Pulse APM

Pulse – Application Heartbeat Monitor

Pulse is a new library I wrote in a weekend because I couldn’t find anything out there which performs this simple service. And I was tired of getting calls from GoGet on my day off (from my job as CTO of Fleetcutter).

I needed to monitor a somewhat fragile, legacy Windows application server which already had a heartbeat database record it updates every minute. Great, but nothing was monitoring the heartbeat record, so no cigar there. I also have a bunch of other servers written in different languages hosted on different platforms. I also have a few separate support companies (customer service, managed hosting and 24-hr IT support and application triage) so I’d like to notify each of specific levels/types of problems, and each has their own management infrastructure and contact preferences.

Therefore I wanted something that was simple and reliable but extendable and flexible.

So I wrote Pulse: https://bitbucket.org/scipilot/pulse

I believe the architecture is a good example of Dependency Injection, the Strategy Pattern, the Repository Pattern, IoC Container (flexible), and automated testing (reliable). In fact, during initial development I wrote all the interfaces first, then the test platform, then began to fill in the functionality while writing the tests, in a loose form of TDD. I like the idea that the code was initially run solely via the test platform (i.e. no dummy manually run top-level-scripts). This meant that when I eventually deployed the system it pretty much worked first time! The main issues discovered on deployment were (apart from one major foobar) deployment-related things like the autoload location and the need to ‘park’ work-in-progress configurations.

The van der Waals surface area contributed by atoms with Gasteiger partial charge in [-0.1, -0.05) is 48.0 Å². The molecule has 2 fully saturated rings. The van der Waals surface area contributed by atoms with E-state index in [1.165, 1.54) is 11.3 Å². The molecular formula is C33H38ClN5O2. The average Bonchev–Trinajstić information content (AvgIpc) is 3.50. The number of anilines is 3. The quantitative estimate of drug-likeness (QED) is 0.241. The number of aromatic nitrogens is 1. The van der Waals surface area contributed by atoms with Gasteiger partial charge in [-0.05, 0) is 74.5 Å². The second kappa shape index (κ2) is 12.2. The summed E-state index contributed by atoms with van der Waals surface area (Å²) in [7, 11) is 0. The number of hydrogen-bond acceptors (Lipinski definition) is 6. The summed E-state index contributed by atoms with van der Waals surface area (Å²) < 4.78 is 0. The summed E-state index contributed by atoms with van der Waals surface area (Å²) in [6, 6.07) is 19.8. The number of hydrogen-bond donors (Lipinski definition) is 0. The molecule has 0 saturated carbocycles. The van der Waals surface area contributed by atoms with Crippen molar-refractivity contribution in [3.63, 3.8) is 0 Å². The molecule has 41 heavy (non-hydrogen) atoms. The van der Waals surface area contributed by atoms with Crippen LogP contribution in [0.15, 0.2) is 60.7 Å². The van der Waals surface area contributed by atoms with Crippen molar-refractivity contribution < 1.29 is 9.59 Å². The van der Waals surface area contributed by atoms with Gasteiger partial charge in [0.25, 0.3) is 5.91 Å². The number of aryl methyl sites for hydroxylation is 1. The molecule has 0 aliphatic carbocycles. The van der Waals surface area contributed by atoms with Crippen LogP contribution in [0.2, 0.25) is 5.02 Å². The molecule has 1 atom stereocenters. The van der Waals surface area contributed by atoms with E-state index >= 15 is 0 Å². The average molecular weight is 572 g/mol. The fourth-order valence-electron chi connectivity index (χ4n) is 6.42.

In fact, in its first day of operation it caught a major outage seconds after the cause and several minutes before any humans noticed. But… I ignored the notification emails thinking they were false positives!